10.2 — Arrays (Part II)

This lesson continues the discussion of arrays that began in lesson 10.1 -- Arrays (Part I).

Initializing fixed arrays

Array elements are treated just like normal variables, and as such, they are not initialized when created.

One way to “initialize” an array is to do it element by element:

int prime[5]; // hold the first 5 prime numbers
prime[0] = 2;
prime[1] = 3;
prime[2] = 5;
prime[3] = 7;
prime[4] = 11;

However, this is a pain, especially as the array gets larger. Furthermore, it’s not initialization, but assignment. Assignments don’t work if the array is const.

Fortunately, C++ provides a more convenient way to initialize entire arrays via use of an initializer list. The following example initializes the array with the same values as the one above:

int prime[5]{ 2, 3, 5, 7, 11 }; // use initializer list to initialize the fixed array

If there are more initializers in the list than the array can hold, the compiler will generate an error.

However, if there are less initializers in the list than the array can hold, the remaining elements are initialized to 0 (or whatever value 0 converts to for a non-integral fundamental type -- e.g. 0.0 for double). This is called zero initialization.

The following example shows this in action:

#include <iostream>

int main()
{
    int array[5]{ 7, 4, 5 }; // only initialize first 3 elements

    std::cout << array[0] << '\n';
    std::cout << array[1] << '\n';
    std::cout << array[2] << '\n';
    std::cout << array[3] << '\n';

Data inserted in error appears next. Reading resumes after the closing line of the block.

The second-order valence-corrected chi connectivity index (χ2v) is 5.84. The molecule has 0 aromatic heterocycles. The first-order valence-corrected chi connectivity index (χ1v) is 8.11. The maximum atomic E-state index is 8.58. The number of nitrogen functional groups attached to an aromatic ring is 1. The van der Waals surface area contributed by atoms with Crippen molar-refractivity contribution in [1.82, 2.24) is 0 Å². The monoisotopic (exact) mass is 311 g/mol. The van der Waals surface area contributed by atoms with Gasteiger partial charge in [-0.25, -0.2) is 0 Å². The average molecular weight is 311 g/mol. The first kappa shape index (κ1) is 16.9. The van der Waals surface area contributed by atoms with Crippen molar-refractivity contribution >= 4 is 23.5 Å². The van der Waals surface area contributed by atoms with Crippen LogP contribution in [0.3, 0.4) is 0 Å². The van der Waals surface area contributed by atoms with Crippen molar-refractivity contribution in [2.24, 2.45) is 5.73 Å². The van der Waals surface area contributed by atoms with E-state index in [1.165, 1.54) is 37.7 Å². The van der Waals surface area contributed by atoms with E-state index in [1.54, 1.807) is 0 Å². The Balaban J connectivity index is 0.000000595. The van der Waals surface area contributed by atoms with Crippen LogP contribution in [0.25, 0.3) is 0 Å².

std::cout << array[4] << '\n';

    return 0;
}

This prints:

7
4
5
0
0

Consequently, to initialize all the elements of an array to 0, you can do this:

// Initialize all elements to 0
int array[5]{ };

// Initialize all elements to 0.0
double array[5]{ };

// Initialize all elements to an empty string
std::string array[5]{ };

If the initializer list is omitted, the elements are uninitialized, unless they are a class-type.

// uninitialized
int array[5];

// uninitialized
double array[5];

// Initialize all elements to an empty string
std::string array[5];

Best practice

Explicitly initialize arrays, even if they would be initialized without an initializer list.

Omitted length

If you are initializing a fixed array of elements using an initializer list, the compiler can figure out the length of the array for you, and you can omit explicitly declaring the length of the array.

The following two lines are equivalent:

int array[5]{ 0, 1, 2, 3, 4 }; // explicitly define the length of the array
int array[]{ 0, 1, 2, 3, 4 }; // let the initializer list set length of the array

This not only saves typing, it also means you don’t have to update the array length if you add or remove elements later.

Arrays and enums

One of the big documentation problems with arrays is that integer indices do not provide any information to the programmer about the meaning of the index. Consider a class of 5 students:

constexpr int numberOfStudents{5};
int testScores[numberOfStudents]{};
testScores[2] = 76;

Who is represented by testScores[2]? It’s not clear.

This can be solved by setting up an enumeration where one enumerator maps to each of the possible array indices:

enum StudentNames
{
    kenny, // 0
    kyle, // 1
    stan, // 2
    butters, // 3
    cartman, // 4
    max_students // 5
};

int main()
{
    int testScores[max_students]{}; // allocate 5 integers
    testScores[stan] = 76;

    return 0;
}